I came across an organisation recently who expressly told their prospective candidates NOT to wear a suit to the interview. Thats fine, now everyone knows you can show up there dressed casually and no-one will bat an eyelid. If you don’t mind tattoos and jeans, then thats fine too, no point in turning up there in a suit.
Conversely I’ve come across an individual who worked in a corporate environment, suits and smart dress all around, who insisted on wearing scruffy t-shirts and jeans, and refusing to wear shoes, preferring instead to walk around in their socks. It took some persuading and then threats to get them to raise their sartorial game, but the end result is that individual literally torched their own long term career prospects full stop.
Bottom line is – your organisation – your rules and if an individual wishes to express their individualism and you would prefer they not do it in work time, then they do so outside of work hours or outside of your organisation. Work, unless you want to create that environment is not the place to experiment with an alternative look.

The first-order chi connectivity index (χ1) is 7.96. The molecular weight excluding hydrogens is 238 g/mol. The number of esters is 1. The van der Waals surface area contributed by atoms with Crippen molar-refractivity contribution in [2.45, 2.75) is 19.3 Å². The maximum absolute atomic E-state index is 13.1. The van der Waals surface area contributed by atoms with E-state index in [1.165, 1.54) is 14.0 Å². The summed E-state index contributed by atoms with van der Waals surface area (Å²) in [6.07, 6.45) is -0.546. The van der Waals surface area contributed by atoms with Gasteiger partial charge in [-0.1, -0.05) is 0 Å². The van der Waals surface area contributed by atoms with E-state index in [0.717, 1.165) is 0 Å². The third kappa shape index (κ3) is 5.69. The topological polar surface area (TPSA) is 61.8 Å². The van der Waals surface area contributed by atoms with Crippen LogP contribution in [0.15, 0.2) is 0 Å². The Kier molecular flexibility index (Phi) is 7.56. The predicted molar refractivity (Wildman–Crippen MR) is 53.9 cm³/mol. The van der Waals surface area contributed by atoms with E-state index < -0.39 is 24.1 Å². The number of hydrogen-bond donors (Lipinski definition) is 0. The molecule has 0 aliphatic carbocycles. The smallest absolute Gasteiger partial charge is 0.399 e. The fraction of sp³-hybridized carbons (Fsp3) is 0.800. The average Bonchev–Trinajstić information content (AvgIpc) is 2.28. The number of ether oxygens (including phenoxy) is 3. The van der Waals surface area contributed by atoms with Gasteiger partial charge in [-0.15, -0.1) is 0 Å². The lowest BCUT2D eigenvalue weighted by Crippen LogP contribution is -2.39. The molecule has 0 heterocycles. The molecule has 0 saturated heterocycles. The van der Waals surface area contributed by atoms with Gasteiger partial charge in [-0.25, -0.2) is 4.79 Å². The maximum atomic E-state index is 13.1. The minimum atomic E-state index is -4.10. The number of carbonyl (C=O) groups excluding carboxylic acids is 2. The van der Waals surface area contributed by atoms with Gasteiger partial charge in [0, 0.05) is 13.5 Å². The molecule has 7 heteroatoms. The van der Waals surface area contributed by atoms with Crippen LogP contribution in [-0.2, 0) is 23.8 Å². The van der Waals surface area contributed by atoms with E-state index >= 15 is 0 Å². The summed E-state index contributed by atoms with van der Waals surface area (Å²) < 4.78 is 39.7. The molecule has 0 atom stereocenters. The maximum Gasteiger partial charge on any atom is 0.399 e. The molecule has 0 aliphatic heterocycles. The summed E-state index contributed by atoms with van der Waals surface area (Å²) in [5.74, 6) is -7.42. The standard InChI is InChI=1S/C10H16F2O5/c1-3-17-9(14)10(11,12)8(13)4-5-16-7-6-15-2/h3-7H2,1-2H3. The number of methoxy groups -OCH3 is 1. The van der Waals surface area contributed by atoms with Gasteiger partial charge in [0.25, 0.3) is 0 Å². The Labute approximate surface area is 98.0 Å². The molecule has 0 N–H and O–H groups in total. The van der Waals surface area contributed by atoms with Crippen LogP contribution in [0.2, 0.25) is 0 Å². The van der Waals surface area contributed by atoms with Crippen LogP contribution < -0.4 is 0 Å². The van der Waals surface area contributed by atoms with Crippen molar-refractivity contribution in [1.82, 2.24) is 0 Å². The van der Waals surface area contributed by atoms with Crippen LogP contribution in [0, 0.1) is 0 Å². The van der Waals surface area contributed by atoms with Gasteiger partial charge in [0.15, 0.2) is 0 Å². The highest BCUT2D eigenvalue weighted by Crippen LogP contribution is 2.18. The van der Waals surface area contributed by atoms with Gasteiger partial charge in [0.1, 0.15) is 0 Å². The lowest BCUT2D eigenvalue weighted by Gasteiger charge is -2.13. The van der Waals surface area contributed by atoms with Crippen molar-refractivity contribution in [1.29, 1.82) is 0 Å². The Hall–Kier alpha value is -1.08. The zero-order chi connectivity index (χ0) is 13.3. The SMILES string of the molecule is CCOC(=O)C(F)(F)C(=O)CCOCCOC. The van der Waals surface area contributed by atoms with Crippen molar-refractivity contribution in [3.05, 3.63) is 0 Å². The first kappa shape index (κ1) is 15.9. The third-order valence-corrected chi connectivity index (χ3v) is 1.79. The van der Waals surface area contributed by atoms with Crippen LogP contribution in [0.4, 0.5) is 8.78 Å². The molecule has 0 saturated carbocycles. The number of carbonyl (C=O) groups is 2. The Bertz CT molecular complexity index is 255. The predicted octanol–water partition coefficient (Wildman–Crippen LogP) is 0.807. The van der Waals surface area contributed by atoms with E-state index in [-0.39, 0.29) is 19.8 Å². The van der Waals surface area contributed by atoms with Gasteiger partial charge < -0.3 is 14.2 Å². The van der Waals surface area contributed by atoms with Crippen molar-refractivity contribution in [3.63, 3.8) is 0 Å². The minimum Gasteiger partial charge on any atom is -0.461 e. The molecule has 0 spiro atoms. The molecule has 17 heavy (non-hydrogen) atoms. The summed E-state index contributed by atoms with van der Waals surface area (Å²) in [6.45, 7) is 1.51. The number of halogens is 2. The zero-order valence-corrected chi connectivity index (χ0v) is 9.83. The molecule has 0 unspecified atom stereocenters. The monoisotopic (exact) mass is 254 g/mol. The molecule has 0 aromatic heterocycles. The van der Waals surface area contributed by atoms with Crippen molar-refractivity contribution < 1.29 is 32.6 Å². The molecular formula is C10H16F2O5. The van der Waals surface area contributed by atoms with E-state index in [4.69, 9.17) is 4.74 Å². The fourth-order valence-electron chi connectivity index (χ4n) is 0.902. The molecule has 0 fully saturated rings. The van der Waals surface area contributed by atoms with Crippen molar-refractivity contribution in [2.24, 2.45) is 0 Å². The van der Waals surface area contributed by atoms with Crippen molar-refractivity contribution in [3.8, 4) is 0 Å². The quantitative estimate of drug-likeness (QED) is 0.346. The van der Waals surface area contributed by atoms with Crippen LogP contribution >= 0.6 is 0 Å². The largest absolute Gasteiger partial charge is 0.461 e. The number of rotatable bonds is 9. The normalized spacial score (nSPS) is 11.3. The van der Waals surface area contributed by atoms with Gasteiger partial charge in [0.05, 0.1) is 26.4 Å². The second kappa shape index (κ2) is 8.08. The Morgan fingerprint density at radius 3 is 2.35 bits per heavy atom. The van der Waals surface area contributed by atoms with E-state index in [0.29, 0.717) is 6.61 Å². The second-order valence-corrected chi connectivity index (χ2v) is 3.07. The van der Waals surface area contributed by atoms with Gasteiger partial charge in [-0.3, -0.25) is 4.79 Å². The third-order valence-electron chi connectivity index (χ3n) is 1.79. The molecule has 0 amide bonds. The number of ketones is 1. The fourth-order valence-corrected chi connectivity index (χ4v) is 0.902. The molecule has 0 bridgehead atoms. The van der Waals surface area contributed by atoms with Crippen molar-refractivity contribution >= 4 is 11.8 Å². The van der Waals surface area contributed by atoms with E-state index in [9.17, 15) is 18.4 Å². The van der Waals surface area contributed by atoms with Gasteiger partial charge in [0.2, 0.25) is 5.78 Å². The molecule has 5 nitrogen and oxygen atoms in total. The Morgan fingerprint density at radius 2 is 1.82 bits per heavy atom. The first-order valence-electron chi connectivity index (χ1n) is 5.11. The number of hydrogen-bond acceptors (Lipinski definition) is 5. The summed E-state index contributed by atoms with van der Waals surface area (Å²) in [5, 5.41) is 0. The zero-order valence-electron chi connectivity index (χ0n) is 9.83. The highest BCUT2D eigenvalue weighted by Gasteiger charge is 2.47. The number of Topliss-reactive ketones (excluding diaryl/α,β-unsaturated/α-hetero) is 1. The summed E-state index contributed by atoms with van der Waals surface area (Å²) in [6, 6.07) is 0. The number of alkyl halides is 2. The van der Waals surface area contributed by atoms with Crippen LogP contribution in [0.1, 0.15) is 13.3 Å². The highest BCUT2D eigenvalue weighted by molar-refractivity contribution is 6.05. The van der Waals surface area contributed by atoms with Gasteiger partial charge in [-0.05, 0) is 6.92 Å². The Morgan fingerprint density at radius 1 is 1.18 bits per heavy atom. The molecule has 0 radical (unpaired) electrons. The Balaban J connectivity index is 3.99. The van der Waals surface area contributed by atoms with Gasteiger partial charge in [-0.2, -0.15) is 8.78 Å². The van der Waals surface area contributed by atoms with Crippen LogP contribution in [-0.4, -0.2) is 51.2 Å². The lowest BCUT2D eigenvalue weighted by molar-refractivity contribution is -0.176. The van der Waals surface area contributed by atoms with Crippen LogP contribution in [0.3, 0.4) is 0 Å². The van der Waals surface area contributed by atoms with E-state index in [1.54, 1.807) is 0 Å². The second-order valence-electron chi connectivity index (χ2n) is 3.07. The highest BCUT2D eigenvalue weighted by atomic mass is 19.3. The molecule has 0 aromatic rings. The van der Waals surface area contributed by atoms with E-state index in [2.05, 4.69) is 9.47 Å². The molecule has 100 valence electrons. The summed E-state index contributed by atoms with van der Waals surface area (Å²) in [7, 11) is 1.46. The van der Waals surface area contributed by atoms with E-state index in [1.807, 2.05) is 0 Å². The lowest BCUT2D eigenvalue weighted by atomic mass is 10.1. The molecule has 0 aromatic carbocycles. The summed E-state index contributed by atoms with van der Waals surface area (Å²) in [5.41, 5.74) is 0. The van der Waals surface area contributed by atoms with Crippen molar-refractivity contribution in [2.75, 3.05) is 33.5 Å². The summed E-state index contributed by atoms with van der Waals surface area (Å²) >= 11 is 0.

Make the rules and your dress standards clear from the beginning, at the interview stage even. If you want a rule followed then set the rules in advance. A good code of conduct always helps, a mention of dress codes in the contract and staff handbook and a brief paragraph in any Induction manual usually does the trick. No need to have the 80 page dress code manual some organisations have where even the denier of tights is insisted upon. Then if all else fails……………………..
‘Better to remain silent and be thought a fool than to speak out and remove all doubt’ Abraham Lincoln
Wise words indeed. We’ve all heard the organisation mottos and slogans only to roll our eyes and work on. I once worked for an organisation who as part of their social media at work strategy actively encouraged staff to ‘go digital’ and use all forms of social media such as Facebook, Twitter, Instagram, blogs to promote the organisation etc only to then attempt to dismiss staff for doing just that on the grounds of security and reputation. No one senior gave a thought to the fact that yes people do say where they work on FB and then post pictures of themselves on social media on their nights out and their views on elections etc and not necessarily of them flower arranging, doing good works or attending gallery openings…..…………..